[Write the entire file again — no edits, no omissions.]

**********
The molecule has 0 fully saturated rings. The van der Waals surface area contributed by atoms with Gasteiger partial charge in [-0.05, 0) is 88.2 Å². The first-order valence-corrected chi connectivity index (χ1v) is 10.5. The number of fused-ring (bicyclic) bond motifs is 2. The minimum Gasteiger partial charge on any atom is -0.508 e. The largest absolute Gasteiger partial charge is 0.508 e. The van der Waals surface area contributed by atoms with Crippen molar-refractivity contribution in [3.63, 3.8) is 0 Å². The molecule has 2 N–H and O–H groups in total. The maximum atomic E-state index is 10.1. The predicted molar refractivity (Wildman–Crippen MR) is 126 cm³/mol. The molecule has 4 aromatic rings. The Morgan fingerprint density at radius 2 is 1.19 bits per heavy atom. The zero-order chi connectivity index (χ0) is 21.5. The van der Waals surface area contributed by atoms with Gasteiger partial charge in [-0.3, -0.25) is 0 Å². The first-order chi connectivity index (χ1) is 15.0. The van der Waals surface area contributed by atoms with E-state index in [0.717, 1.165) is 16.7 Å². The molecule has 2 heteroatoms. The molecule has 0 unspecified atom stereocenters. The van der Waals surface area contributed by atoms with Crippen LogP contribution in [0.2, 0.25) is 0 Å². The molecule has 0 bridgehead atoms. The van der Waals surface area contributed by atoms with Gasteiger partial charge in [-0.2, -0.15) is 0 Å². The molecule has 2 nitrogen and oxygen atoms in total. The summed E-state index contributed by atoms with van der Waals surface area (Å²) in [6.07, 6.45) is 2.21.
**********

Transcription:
The molecule has 0 fully saturated rings. The van der Waals surface area contributed by atoms with Gasteiger partial charge in [-0.05, 0) is 88.2 Å². The first-order valence-corrected chi connectivity index (χ1v) is 10.5. The number of fused-ring (bicyclic) bond motifs is 2. The minimum Gasteiger partial charge on any atom is -0.508 e. The largest absolute Gasteiger partial charge is 0.508 e. The van der Waals surface area contributed by atoms with Crippen molar-refractivity contribution in [3.63, 3.8) is 0 Å². The molecule has 2 N–H and O–H groups in total. The maximum atomic E-state index is 10.1. The predicted molar refractivity (Wildman–Crippen MR) is 126 cm³/mol. The molecule has 4 aromatic rings. The Morgan fingerprint density at radius 2 is 1.19 bits per heavy atom. The zero-order chi connectivity index (χ0) is 21.5. The van der Waals surface area contributed by atoms with Gasteiger partial charge in [-0.3, -0.25) is 0 Å². The first-order chi connectivity index (χ1) is 15.0. The van der Waals surface area contributed by atoms with E-state index in [0.717, 1.165) is 16.7 Å². The molecule has 2 heteroatoms. The molecule has 0 unspecified atom stereocenters. The van der Waals surface area contributed by atoms with Crippen LogP contribution in [0.2, 0.25) is 0 Å². The molecule has 0 bridgehead atoms. The van der Waals surface area contributed by atoms with Gasteiger partial charge in [-0.2, -0.15) is 0 Å². The molecule has 2 nitrogen and oxygen atoms in total. The summed E-state index contributed by atoms with van der Waals surface area (Å²) in [6.07, 6.45) is 2.21.